A song riffs from headphones and cafes. It bounces softly, rhythmically, almost hypnotically. Most of its words repeat one phrase over and over, a mantra of identity that speaks deeply in this ancient city with a Spanish covering. It simply says “cholo soy”, I am a Cholo.
This version of the classic song of that name by coastal crooner Luís Abanto Morales pares down the original poem of pain and anger to its root, a claim to a culture and an identity. While Morales poem celebrates the rural, mountain origins of Cholos, this version by Jaime Cuadra places the identity of Cholo in a world of electronica and dance music.
Ear phones, MP3 Players, and discotheques claim the contemporary Cholos as much as rural towns and small cities owned their elders depicted in the stunning work of Cuzco’s late poet Luis Nieto Miranda.
These are women and men who use the word “Cholo” as filler in sentences when they talk with their friends and relatives. The word builds an immediate solidarity when they say things like “ya cholo. Mañana hablamos.” (OK, Cholo. We’ll talk tomorrow). It still feels like a racial or ethnic word, yet it is becoming as neutral as the Argentine “che”. Or so it seems.
Despite the ease with which the word is slung where other words could go, such as wayki, huevón, brother, men, causa, and so on, it still has the edge that made it so important as an affirmation when El Cholo Nieto claimed it for himself.
For example, people do not use the word interchangeably with all the others. “Cholo” requires some basic, pre-existing solidarity among the speakers. You use it with friends and relatives, not strangers or age mates.
To test this, I asked my friends how it would sound if I–a North American of European descent–used the word in my conversation with them. Almost universally I was told it would be wrong and would not sound right. I am not Peruvian, not am I Cholo. As a result it would sound condescending and even insulting, like the word “cholo” in nearby Bolivia.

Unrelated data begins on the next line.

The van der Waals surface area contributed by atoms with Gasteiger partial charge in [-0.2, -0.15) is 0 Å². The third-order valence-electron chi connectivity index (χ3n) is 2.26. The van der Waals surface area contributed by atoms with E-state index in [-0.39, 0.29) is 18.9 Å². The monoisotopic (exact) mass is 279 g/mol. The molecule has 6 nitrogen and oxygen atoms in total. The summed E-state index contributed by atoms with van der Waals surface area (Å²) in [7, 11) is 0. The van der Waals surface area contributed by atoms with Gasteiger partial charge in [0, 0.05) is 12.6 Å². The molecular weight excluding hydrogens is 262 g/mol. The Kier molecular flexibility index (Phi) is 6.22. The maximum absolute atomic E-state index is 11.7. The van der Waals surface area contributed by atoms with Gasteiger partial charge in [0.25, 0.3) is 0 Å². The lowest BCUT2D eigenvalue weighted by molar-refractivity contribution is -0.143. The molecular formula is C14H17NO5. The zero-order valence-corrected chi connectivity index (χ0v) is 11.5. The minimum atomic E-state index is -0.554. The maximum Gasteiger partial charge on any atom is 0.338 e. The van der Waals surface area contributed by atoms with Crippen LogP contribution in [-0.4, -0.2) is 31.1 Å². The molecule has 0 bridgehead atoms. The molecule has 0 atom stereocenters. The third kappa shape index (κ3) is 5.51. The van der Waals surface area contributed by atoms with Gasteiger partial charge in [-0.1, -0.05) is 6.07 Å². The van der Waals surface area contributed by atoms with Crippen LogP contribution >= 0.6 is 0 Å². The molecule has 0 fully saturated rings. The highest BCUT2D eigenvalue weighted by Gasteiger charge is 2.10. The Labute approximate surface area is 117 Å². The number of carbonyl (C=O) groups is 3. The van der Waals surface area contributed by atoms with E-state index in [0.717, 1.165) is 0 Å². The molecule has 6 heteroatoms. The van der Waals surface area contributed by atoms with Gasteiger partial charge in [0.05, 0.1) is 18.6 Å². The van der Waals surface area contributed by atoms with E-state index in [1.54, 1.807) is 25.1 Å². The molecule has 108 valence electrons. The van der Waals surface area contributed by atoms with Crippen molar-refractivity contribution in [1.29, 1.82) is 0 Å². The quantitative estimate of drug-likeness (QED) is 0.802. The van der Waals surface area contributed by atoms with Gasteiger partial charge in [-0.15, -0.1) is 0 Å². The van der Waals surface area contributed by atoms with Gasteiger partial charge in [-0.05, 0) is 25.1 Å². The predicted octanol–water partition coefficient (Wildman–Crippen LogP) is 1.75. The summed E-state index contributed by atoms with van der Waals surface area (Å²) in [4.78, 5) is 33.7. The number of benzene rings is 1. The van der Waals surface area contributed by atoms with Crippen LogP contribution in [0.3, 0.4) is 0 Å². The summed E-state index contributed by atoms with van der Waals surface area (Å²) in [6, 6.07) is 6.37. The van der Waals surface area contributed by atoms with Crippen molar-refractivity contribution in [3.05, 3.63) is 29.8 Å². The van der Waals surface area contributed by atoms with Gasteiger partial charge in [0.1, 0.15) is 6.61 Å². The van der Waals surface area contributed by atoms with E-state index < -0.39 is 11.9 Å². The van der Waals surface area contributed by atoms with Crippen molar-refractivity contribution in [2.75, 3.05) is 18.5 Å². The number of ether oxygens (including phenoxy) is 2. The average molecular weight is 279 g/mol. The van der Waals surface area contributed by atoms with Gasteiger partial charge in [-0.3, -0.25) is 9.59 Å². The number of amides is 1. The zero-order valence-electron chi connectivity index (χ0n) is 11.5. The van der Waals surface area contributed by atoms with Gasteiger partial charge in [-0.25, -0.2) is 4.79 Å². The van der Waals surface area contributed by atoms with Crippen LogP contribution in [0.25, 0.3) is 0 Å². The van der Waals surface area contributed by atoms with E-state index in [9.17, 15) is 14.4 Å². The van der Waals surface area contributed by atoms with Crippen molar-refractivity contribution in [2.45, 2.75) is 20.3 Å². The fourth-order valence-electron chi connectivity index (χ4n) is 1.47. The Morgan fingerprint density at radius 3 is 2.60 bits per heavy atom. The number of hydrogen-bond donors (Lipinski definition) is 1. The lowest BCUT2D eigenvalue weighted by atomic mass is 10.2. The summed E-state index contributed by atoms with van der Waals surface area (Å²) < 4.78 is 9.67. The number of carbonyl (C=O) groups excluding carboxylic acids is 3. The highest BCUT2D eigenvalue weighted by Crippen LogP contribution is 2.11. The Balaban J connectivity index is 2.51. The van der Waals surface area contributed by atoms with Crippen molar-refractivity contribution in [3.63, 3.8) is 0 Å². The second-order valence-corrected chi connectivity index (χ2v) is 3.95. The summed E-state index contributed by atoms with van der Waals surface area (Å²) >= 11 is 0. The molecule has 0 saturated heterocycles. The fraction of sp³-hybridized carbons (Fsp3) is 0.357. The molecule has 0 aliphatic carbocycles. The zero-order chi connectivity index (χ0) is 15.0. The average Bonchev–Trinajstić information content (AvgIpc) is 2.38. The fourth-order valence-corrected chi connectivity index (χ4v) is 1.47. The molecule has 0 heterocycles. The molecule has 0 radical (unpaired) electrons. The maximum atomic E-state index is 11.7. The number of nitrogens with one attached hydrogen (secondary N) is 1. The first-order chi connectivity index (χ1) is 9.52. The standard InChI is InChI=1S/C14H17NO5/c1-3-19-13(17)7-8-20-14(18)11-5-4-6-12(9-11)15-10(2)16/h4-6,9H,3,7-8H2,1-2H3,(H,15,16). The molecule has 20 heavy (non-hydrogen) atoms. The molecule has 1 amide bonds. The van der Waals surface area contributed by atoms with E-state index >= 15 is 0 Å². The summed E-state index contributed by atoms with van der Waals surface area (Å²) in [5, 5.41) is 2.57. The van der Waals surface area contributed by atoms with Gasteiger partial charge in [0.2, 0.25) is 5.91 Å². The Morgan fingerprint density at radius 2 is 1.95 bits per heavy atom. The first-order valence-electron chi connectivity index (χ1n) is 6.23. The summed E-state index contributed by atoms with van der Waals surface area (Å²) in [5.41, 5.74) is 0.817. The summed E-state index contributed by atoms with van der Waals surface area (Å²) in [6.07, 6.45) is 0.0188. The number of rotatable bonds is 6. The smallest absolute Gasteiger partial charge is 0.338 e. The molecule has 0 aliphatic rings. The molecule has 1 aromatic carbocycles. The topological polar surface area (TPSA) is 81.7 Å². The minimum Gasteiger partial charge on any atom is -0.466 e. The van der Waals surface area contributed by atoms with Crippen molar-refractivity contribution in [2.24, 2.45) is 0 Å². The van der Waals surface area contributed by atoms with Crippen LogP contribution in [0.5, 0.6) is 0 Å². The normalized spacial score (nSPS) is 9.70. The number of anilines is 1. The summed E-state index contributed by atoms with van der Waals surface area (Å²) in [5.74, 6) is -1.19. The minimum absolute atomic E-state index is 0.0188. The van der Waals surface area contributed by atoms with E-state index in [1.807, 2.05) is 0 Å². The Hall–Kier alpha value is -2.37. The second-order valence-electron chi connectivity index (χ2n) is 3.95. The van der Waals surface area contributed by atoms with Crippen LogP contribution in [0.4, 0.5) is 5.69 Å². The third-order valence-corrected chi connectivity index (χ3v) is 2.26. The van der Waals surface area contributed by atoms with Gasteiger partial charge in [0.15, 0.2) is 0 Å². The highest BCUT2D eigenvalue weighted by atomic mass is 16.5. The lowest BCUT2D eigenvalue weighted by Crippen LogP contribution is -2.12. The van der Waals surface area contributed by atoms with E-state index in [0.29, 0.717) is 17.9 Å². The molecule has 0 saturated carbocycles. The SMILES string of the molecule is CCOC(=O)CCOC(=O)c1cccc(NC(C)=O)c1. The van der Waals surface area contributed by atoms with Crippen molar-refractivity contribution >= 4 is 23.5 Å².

There the word is almost banned because of how strong an insult it is, though it has much of the same history as the word in Peru. Its only acceptable appearance appears in the description for the women who wear broad, pleated skirts, and then only in the diminutive, “cholita”.
A Cholo was a person who came from the spaces of society in between the pure, preferred spaces. He or she was not a traditional community member, speaking Quechu, dressing in homemade dress, and living in close proximity to the the Apus, the Mountain deities, and in ayni (reciprocal relationships) with each other. Instead he or she was from the towns and edges of the cities.
Initially, formal society distrusted the Cholo and there is a literature arguing the cholo is emotionally and socially unstable, untrustworthy, as if the social marginality–someone who did not fit into the clean lines of categories in a caste society where Indian and Decent People (gente decente) were carefully defined. The INdians had their categorical space–in rural communities–and the Spanish their’s in the spaces of the city from which civility took its name.
Although things were never this neat, the Cholo as someone between was a problem. The people on whom this label was applied, in Peru where books were written worrying about the cholification of the cities as rural people moved to them, turned it around and claimed it as a label of self affirmation. They were like minorities elsewhere who also took the negative labels applied them and gave them a positive, in group spin, though outsiders could still use the terms to wound.
While Abanto Morale’s song continues this rural origin and extend the term to include all kinds of rural people, as if the word serrano (highlander) were a synonym of Cholo, the electronica version by Jaime Cuadra continues the evolution into something more neutral, almost a synonym of Peruvian (despite a recitation of and edgy part of the original), where highlander becomes the prototype of the nation. The quote claims that and extends it, by reminding of a history where others, the Euro-Peruvians–many of whom now also refer to friends and themselves as Cholo–were exploiters and therefore outsiders.
Cholo grows as an important word in Peru. In the bounce of the new “Cholo Soy” it forcefully claims contemporaneity and the world of the market and progress, all the while reworking Peruvian history. Great meaning sticks to this song as it jumps from earphone to earphone, or even when wordlessly it plays as background in restaurants, airports, bus terminals, and especially hamburger franchises and chicken shops.